Before virtual reality (as we currently know it) became an accessible concept, it was better known as a science fiction terminology in the early to mid-1980s. Video games, simulation, and other computer-generated scenario were the realms of VR. An artificial intelligence usually dictated the rules of virtual reality, with the human merely being a player or guest in its realm.
One such award-winning - nay, triple-award-winning work of science fiction was the 1984 novel Neuromancer, by William Gibson. Neuromancer was a story within the cyberpunk genre, the first in the Sprawl trilogy, and winner of the Philip K. Dick Award, the Hugo Award, and the Nebula Award. It revolves around a down-and-out computer hacker in dystopian Japan, and the Matrix, which is described as "a disembodied consciousness into the consensual hallucination".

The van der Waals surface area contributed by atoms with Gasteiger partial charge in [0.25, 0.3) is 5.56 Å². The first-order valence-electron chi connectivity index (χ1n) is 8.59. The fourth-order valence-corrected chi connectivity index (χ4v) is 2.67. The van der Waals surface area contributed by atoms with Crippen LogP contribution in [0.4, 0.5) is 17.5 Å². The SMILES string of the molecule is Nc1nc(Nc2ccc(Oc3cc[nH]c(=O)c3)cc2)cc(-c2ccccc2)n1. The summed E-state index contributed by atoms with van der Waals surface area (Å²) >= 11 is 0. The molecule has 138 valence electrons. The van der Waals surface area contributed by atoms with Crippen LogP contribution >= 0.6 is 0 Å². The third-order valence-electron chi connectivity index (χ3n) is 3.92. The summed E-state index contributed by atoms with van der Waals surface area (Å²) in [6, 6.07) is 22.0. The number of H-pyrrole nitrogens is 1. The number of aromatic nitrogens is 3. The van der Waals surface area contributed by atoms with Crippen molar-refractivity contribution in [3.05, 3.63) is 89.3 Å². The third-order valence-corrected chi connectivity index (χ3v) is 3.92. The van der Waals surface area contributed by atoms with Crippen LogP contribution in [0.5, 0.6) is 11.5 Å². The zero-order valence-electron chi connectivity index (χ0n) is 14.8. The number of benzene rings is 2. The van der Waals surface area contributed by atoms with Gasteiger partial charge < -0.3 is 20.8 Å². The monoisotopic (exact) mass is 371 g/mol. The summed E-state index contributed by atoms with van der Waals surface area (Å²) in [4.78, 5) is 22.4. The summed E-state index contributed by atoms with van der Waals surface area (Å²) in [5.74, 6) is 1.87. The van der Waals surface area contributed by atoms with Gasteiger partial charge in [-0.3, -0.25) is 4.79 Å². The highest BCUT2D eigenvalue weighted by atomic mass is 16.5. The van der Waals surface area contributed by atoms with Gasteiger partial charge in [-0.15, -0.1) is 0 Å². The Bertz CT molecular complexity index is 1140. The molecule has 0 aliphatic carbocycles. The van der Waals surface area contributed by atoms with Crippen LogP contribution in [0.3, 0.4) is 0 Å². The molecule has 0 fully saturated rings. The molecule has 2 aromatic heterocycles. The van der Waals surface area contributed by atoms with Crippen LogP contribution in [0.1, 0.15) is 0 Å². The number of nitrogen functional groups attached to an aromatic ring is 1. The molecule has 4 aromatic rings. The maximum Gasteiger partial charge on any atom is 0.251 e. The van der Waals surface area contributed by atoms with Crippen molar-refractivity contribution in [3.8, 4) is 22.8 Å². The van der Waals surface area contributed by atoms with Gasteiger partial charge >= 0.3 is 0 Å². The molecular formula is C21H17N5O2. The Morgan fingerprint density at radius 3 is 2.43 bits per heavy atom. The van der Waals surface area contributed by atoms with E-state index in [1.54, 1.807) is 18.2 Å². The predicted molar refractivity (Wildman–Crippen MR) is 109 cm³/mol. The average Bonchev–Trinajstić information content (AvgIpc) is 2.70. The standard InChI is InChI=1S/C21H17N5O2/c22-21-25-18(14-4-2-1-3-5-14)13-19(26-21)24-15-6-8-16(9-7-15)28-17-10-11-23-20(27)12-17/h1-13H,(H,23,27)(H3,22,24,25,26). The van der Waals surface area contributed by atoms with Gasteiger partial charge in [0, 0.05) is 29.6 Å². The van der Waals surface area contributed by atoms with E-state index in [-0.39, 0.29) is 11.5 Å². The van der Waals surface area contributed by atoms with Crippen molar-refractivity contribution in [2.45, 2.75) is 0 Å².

Theodor Nelson wrote "Interactive Systems and the Design of Virtuality" in 1980, whose terminology was believed to have inspired the term and scientific applications of "Virtual Reality", a guide written a decade later by Howard Rheingold. However, the term virtual reality is more popularly attributed to computer genius Jaron Lanier. Virtual reality had its use in computer science back then, but it was a term not tossed around casually as it is today.
The somewhat muddled usage of the term decades ago has since been more or less agreed on as being a secondary reality. However, today's practical applications, including for business, games, medicine, the arts, and politics, has made the term and all its applications accessible - even for first-time users. VR has become more interactive than ever, but more importantly, it's become even more relatable.